Air Force Says Basic Research at UC San Diego Helps U.S. 'Anticipate Threats'

By Doug Ramsey, 858-822-5825,

San Diego, CA, June 14, 2007  -- In recent testimony on Capitol Hill and published in the Congressional Record, a top official from the Department of Defense (DoD) called the attention of lawmakers to the progress made so far by researchers on a six-year, multidisciplinary $7 million basic research project at the University of California, San Diego.

RDX fingerprints
'Turn-on' luminescence sensing of residue from five generations of RDX fingerprints. [Work  led by professor William Trogler]

UC San Diego is the only university named by Deputy Assistant Secretary of the Air Force Terry J. Jaggers, who handles science, technology and engineering in the Air Force Office of Scientific Research (AFOSR). Jaggers was speaking to the House Armed Services Committee subcommittee on terrorism, unconventional threats and capabilities. The topic: Fiscal '08 appropriations for Air Force science and technology programs.

"In the far term, efforts funded within our basic research program at the Air Force Office of Scientific Research are already yielding exciting results in our ability to anticipate threats," said Jaggers. "AFOSR started  funding a University of California, San Diego effort in fiscal year 2002 to study photoluminescence quenching effects in certain polymers to  understand how these effects might be used in integrated nanosensors to  strengthen our war fighter's ability to anticipate threats."

Trace detection of TNT by 'turn-off' sensing. [Work led by professor William Trogler.]
Jaggers went on to note that "a by-product of this basic research was a low-cost and robust Improvised Explosive  Device (IED) detection sensor, currently being commercially marketed for  use in field settings such as security checkpoints, stadiums, and  amusement parks."

"This is basic research, not a fabrication project," stressed Ivan Schuller, a professor of physics at UC San Diego and Director of  the Nanostructured Supersensors project funded through the DoD's Multidisciplinary University Research Initiative (MURI) program.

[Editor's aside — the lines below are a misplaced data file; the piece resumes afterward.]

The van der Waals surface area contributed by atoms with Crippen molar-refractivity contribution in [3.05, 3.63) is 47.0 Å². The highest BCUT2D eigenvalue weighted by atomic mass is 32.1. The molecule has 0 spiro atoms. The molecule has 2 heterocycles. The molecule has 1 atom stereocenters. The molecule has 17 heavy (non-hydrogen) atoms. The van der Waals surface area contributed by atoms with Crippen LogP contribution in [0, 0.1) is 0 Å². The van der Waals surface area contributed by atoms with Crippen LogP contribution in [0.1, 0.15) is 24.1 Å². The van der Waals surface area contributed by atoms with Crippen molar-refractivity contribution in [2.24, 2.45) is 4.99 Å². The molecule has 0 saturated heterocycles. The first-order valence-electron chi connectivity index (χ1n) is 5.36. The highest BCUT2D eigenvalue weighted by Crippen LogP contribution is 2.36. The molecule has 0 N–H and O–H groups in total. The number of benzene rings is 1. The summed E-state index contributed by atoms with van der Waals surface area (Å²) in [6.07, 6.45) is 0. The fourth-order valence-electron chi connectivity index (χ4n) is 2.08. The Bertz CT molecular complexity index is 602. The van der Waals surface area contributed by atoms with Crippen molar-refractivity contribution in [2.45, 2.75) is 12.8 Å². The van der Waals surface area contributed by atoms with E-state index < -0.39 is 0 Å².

But, says Schuller, "a large number of new projects have come out of this basic research" -- eleven at last count -- and the MURI project has been an engine for technology transfer to the private sector. So far, two new venture capital-backed companies -- RedX Defense and Rhevision Technology, Inc. -- have begun using some of the science and technology developed by the MURI for Nanostructured Supersensors. (Rhevision was founded by Jacobs School of Engineering electrical and computer engineering professor Yu-Hwa Lo, a co-PI on the MURI project.)

In a recent presentation, Schuller also noted that the MURI project has leveraged substantial activities in the private sector beyond RedX and Rhevision, including Boeing and Midwest Research Institute (remote thermal imaging cameras), Avaak and Seacoast (chemical warfare agents), and Hitachi Chemical Research Center (bio agents).

Schuller also points to some of the other impressive metrics for the five-year-old Nanostructured Supersensors project: as of late May 2007: 16 patents filed and disclosed; four licenses; three Small Business Innovation Research (SBIR) awards granted by DoD; 99-plus invited talks; and 74 papers.

Ivan Schuller at Nano3
Ivan Schuller with members of his team in the Nano3 cleanroom facility at Calit2 on the UC San Diego campus.
A major focus of all MURI projects is the multidisciplinary (and interdisciplinary) component. Physicist Schuller collaborates routinely with UCSD chemists Andrew Kummel and Bill Trogler, biochemistry professor Michael Sailor, and Jacobs School electrical engineer Yu-Hwa Lo. They also collaborate with counterparts from the Air Force Research Lab (optics expert Gail Brown, and Heather Haughan, who leads the work on growth), and the Integrated Nanosensors Lab/Nano3 facility at the UCSD division of the California Institute for Telecommunications and Information Technology (Calit2).

According to Schuller, the "most important contribution" of the MURI project is the pipeline of students, staff and postdoctoral associates who have participated over the 58 months of the project to date. These 'alums' include Calit2 senior engineers Maribel Montero and Bernd Fruhberger (pictured above, second and third from right, respectively), 10 postdocs, 35 graduate students and eight undergraduates. Collaboration has even reached into the Moores UCSD Cancer Center in the form of joint work on a possible detector for breast cancer that might also be a model for a device to detect bioweapons.

ChemFET evolution
Evolution of Chemical Field Effect Transistor (ChemFET) developed by the 'supersensors' project: (l-r) Three parallel electrodes in 2004; 100 interdigitated electrodes for single ChemFET in 2005; six independent ChemFETs on a single chip in 2006; and in 2007, an 8-pack handheld unit for testing air sampler design.
[Work led by professor Andrew Kummel.]
The initial five-year project has been extended one more year, and will wrap up in 2008. But Schuller has high hopes for ongoing research in this field. His near-term plans include new materials (luminescent, improved phthalocyanines -- MPcs); new devices such as photo Chemical Field Effect Transistor  comprehensive tests (chemical mixture); and fluidics (specifically, integration with different sensors).

Looking further ahead, to what the UCSD physicist calls the "far future," future research could focus on development of programmable remote sensors that would require development of other new materials (e.g., programmable polymers, peroxide sensors, and bi-functional MPc); new devices such as programmable sensors and microGC; and new fluidics and microfluidic pathogen sensors.

Related Links
Ivan Schuller Nanoscience Group
Nano3 Cleanroom Facility at Calit2